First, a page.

The Implications of the House Republicans Passing an Anti-Abortion Bill

pro choice march

by Rishika Reddy

Last week, Republicans in the House passed an anti-abortion bill banning federal funding for abortions. The passage of the bill, by 242-179 votes, coincided with the annual March For Life, held by anti-choice activists on the anniversary of the Supreme Court’s decision in Roe v.Wade.

The bill denies women coverage for abortions through Medicaid, denies tax credits for employers paying for abortion coverage under the Affordable Care Act, and makes it difficult for women to buy private insurance plans that provide coverage for abortions. A statement issued by the White House last Thursday said that if the bill passes in the Senate, President Barack Obama will veto it.

House Republicans originally intended to pass the Pain Capable Unborn Child Protection Act,” which would have banned abortions after 20 weeks of pregnancy. Many anti-choice advocates assumed this bill would pass, but it created a rift between the Republicans.

The House passed a similar bill back in 2013. A moderate group of House Republicans consisting mostly of women halted the passage of the bill last Wednesday. This group of Republicans, led by U.S. Rep. Renee Ellmers (R-N.C.) protested against a provision in the bill that would have provided rape victims an exception only if they report the rape to authorities. This deep opposition to the bill prevented House Republicans from passing the bill and replacing it with a bill banning federal funding for abortions.

Although the bill banning abortion 20 weeks after pregnancy did not pass on the federal level, some lawmakers are afraid that similar legislation will advance in state legislatures. According to the Guttmacher Institute, 42 states have some type of restrictions on abortions after a certain point into the pregnancy.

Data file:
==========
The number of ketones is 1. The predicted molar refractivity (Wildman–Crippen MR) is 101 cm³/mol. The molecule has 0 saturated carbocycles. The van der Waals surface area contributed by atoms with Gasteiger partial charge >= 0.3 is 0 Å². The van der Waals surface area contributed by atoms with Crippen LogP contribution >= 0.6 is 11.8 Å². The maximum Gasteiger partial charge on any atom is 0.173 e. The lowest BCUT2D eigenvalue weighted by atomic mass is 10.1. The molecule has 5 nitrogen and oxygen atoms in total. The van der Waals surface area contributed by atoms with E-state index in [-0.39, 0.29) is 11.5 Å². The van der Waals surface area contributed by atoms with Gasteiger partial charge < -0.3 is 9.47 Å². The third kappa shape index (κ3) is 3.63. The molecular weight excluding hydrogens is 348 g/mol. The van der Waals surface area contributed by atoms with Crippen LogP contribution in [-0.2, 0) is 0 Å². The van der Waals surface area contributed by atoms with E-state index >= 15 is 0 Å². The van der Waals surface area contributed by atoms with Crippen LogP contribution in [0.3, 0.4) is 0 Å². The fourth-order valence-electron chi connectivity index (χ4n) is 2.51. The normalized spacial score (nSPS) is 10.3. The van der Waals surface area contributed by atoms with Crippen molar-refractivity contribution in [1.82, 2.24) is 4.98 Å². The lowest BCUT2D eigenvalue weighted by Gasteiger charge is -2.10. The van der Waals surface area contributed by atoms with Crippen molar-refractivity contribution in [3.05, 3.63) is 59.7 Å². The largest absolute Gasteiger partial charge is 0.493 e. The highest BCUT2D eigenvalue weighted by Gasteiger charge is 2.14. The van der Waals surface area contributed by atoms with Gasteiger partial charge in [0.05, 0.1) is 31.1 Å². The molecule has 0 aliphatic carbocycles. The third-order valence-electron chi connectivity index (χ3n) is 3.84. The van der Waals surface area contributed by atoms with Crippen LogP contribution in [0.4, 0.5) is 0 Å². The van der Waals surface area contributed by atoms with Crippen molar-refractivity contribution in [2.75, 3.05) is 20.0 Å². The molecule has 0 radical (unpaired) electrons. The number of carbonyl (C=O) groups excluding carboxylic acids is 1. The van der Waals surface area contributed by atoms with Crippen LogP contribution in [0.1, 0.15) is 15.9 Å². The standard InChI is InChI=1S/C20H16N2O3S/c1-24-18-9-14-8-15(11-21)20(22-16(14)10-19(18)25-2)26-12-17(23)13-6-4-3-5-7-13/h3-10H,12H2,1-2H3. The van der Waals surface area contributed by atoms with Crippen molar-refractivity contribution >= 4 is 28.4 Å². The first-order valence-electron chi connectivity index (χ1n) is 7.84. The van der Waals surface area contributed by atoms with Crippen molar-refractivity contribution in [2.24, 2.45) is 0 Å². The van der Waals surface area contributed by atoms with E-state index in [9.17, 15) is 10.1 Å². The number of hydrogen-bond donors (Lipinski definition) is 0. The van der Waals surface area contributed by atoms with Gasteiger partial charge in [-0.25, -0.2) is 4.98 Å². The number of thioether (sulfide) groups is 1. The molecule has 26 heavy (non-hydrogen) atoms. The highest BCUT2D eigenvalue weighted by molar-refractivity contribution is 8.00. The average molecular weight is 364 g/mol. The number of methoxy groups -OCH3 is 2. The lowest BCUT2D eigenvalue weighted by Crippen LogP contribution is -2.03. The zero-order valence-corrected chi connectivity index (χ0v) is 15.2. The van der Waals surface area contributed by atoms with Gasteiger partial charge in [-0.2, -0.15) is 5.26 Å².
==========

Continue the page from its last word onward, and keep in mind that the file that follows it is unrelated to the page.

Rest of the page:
Currently, 10 states ban abortions after 20 weeks of pregnancy. States have the authority to pass such restrictions under the Supreme Court’s decision made in Planned Parenthood of Southeastern Pennsylvania v. Casey. Unlike the moderate Republicans in the House, moderate Republicans in conservative states will have a tougher time halting the passage of such extreme measures.

After House Republicans succeeded in passing the bill banning federal funding for abortions, Republicans introduced three separate bills restricting abortion. U.S. Rep. Jeff Duncan (R-S.C.) and 10 other Republican congressmen introduced the mandatory ultrasound bill, which would require women seeking an abortion to obtain an ultrasound and to review it before consenting to abortion. Similar measures have been passed in many states, but were met with deep opposition.

Another bill introduced on Thursday bans schools that have an abortion provider on campus from accessing federal education funds. The third bill requires states to report Medicaid payments made to abortion providers.

[Feature Image Caption: Women taking part in a demonstration in New York at a Pro-Choice March in 1977, demanding safe legal abortions for all women.|Photo Credit: Peter Keegan/Keystone/Getty Images]

Rishika is in her last year of law school. She is a self-proclaimed coffee addict, foodie, and a news junkie. She has a deep love for politics, culture, religion, tackling misogyny, and sociology. When she’s not busy reading or drinking coffee, she enjoys watching horrible reality, and traveling. 

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